Before this year, one of the scientists who went on to argue for the existence of personality types didn’t believe that personality types could even exist. Yet in September, Northwestern University professor William Revelle, Ph.D. and his colleagues presented a controversial study arguing for personality types in Nature Human Behavior. They claim that personalities fall into four distinct clusters that aren’t completely separable: average, reserved, self-centered, and “role model.”

When Inverse originally reported on this finding, study co-author and postdoctoral fellow Martin Gerlach, Ph.D. told us that “in addition to our careful computational analysis, the strongest argument [for personality types] is that we can find the same types across four different datasets that use different questions and were collected by different researchers.”

These four fractions emerged out of survey responses from 1.5 million people who live around the world. These respondents answered questionnaires specifically designed to test how closely they aligned to the Big Five — widely accepted basic personality traits. These are neuroticism, extraversion, openness, agreeableness, and conscientiousness.

average personality
The traits paired with "average."

As the team analyzed this massive heap of responses, four highly-dense clusters of personalities began to appear. When they went to replicate the findings, the four clusters — here, called types — emerged again.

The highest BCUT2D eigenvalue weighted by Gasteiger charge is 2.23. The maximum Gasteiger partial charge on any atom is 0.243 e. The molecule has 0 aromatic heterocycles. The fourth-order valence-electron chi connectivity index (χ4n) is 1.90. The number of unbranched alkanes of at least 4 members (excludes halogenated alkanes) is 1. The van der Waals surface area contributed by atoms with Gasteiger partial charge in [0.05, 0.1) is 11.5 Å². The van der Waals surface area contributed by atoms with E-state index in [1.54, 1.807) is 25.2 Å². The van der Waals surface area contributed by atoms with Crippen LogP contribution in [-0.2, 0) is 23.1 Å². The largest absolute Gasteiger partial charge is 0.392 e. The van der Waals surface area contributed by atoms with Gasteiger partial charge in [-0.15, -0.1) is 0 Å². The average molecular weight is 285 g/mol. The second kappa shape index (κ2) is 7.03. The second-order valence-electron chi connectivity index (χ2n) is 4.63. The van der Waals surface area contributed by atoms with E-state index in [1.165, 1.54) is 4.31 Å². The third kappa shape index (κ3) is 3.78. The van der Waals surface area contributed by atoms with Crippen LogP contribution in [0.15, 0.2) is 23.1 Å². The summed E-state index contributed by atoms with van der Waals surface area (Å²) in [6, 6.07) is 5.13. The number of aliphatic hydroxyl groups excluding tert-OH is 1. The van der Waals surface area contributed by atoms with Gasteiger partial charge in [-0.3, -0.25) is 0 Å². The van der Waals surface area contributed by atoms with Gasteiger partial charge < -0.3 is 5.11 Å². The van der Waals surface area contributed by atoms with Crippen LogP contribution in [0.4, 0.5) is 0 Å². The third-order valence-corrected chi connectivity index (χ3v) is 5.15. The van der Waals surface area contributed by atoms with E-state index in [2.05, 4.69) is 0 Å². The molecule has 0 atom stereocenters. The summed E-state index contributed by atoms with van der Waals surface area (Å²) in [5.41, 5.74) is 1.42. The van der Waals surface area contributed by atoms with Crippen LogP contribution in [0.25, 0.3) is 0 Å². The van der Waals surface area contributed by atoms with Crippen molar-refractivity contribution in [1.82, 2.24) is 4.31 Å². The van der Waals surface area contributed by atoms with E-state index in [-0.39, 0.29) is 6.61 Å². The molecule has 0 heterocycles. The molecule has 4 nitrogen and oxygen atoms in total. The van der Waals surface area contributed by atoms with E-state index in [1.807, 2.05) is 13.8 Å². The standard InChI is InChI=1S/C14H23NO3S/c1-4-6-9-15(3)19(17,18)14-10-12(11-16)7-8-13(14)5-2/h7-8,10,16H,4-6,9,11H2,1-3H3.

While unscientific personality type tests may tell you something fun, like you’re a Hufflepuff or an INFP, this personality type study is here to tell it to you straight. Case in point: Most of us fall into the “average” cluster. This group scores a bit higher in neuroticism and extroversion than in agreeableness and conscientiousness but is mostly characterized by an average score in all traits. In the video at the top of this article, co-author Luís Amaral, Ph.D. a professor of chemical and biological engineering, says “there is very little to say about average.”

Meanwhile, “role models” score low in neuroticism and high in all other traits, and reserved people aren’t very neurotic and are the most emotionally stable. The self-centered group, the authors explain, are disagreeable extraverts who are not hard-working.

Luckily for all of us, the researchers also say that personality types likely shift as people get older. You don’t have to be self-centered forever, if you pay mind to becoming more conscientious and agreeable.

As 2018 winds down, Inverse is highlighting 25 surprising things we learned about humans this year. These stories told us weird stuff about our bodies and brains, uncovered insights into our social lives, and illuminated why we’re such complicated, wonderful, and weird animals. This story was #23. Read the original story here.